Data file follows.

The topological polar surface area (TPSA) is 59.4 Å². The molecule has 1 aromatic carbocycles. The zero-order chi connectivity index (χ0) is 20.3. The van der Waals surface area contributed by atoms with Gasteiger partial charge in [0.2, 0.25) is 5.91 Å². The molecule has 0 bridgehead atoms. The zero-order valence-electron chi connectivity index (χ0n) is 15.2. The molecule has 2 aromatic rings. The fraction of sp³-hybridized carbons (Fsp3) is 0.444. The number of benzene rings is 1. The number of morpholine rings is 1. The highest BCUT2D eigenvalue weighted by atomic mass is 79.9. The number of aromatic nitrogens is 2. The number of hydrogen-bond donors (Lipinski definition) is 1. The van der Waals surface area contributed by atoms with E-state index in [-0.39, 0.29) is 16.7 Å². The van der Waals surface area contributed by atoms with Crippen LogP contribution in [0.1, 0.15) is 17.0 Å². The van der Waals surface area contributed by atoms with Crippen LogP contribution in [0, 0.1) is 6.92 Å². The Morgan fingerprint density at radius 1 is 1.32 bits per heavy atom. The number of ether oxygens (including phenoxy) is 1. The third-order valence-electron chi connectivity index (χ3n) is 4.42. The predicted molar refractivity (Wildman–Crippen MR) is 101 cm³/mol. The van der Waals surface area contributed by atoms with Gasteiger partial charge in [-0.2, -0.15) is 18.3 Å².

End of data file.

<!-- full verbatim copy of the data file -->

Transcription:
The topological polar surface area (TPSA) is 59.4 Å². The molecule has 1 aromatic carbocycles. The zero-order chi connectivity index (χ0) is 20.3. The van der Waals surface area contributed by atoms with Gasteiger partial charge in [0.2, 0.25) is 5.91 Å². The molecule has 0 bridgehead atoms. The zero-order valence-electron chi connectivity index (χ0n) is 15.2. The molecule has 2 aromatic rings. The fraction of sp³-hybridized carbons (Fsp3) is 0.444. The number of benzene rings is 1. The number of morpholine rings is 1. The highest BCUT2D eigenvalue weighted by atomic mass is 79.9. The number of aromatic nitrogens is 2. The number of hydrogen-bond donors (Lipinski definition) is 1. The van der Waals surface area contributed by atoms with E-state index in [-0.39, 0.29) is 16.7 Å². The van der Waals surface area contributed by atoms with Crippen LogP contribution in [0.1, 0.15) is 17.0 Å². The van der Waals surface area contributed by atoms with Crippen LogP contribution in [0, 0.1) is 6.92 Å². The Morgan fingerprint density at radius 1 is 1.32 bits per heavy atom. The number of ether oxygens (including phenoxy) is 1. The third-order valence-electron chi connectivity index (χ3n) is 4.42. The predicted molar refractivity (Wildman–Crippen MR) is 101 cm³/mol. The van der Waals surface area contributed by atoms with Gasteiger partial charge in [-0.2, -0.15) is 18.3 Å².